Final remdesivir results published after 139 days of waiting

The preliminary results of the Adaptive Covid-19 Treatment Trial (ACTT-1) randomized trial were published May 22 in The New England Journal of Medicine and covered by Brief19. ACTT-1 was a double-blind, randomized, placebo-controlled trial of the antiviral drug remdesivir, given to patients intravenously within 72 hours of laboratory-confirmed diagnosis of SARS-CoV-2, among hospitalized patients. 

The primary outcome of the preliminary report was time to recovery from covid-19, which was broadly defined as either being released from the hospital or remaining in the hospital for infection-control purposes only. In the preliminary report, the average time to recovery in the remdesivir group was 11 days versus 15 days in the placebo group. No other results were statistically significant, including mortality or the percent of patients receiving oxygen therapy.  Missing from the preliminary report was approximately one-third of patients who were enrolled in the study but had not reached day 29 of follow-up.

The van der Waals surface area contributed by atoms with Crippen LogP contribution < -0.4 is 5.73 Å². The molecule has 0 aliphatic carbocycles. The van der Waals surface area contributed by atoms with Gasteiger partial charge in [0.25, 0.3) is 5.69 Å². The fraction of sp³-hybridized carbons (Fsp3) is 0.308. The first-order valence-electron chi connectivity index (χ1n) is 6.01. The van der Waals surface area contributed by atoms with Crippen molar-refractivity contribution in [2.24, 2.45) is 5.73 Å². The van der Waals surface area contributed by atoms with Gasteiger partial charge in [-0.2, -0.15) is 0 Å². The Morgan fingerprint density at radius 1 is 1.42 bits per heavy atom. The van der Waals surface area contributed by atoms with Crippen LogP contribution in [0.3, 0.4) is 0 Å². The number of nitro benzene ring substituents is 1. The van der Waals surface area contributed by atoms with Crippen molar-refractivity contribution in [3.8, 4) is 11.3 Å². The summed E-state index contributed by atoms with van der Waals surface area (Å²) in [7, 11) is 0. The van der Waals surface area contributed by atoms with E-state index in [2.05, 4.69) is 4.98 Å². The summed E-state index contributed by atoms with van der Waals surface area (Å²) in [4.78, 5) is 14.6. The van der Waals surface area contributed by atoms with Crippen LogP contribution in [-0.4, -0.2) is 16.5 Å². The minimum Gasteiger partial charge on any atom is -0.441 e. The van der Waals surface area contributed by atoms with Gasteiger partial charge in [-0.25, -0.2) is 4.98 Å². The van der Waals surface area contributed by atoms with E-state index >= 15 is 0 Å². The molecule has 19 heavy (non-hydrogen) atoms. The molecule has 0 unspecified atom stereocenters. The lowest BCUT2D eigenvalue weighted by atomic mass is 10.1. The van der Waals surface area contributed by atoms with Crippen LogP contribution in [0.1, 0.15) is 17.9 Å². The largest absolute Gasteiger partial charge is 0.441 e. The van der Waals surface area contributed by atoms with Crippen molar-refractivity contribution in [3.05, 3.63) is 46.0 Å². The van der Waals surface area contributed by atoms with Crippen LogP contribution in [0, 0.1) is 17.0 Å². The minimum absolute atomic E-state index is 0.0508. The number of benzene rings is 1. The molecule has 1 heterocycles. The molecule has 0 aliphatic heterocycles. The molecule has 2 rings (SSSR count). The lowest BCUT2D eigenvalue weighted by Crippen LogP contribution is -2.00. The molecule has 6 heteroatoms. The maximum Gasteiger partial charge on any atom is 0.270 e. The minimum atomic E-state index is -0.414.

139 days later, the final report of the ACTT-1 trial has been published in The New England Journal of Medicine with the remainder of the participants included. Patients receiving remdesivir had a median recovery time of 10 days compared to 15 days in the placebo group. The authors also report that patients receiving remdesivir had non-statistically significant differences in mortality at both day 15 and day 29; by day 15, mortality rates were 6.7 percent (remdesivir) and 11.9 percent (placebo); by day 29, mortality rates were 11.4 percent (remdesivir) vs 15.2 percent (placebo). While these results were not statistically significant, the overall confidence intervals of the hazard ratio suggests there may be a mortality benefit though the trial itself did not include enough test subjects to detect either a net survival benefit or harm. Any mortality difference would be important, but not "game changing," in contrast to initial hype. The survival curves suggest that the patients most likely to benefit are those on nasal supplemental oxygen only. Furthermore, it seems that those ages 18 to 40 years and those with an onset of symptoms fewer than 10 days before treatment began are the most likely to benefit from remdesivir.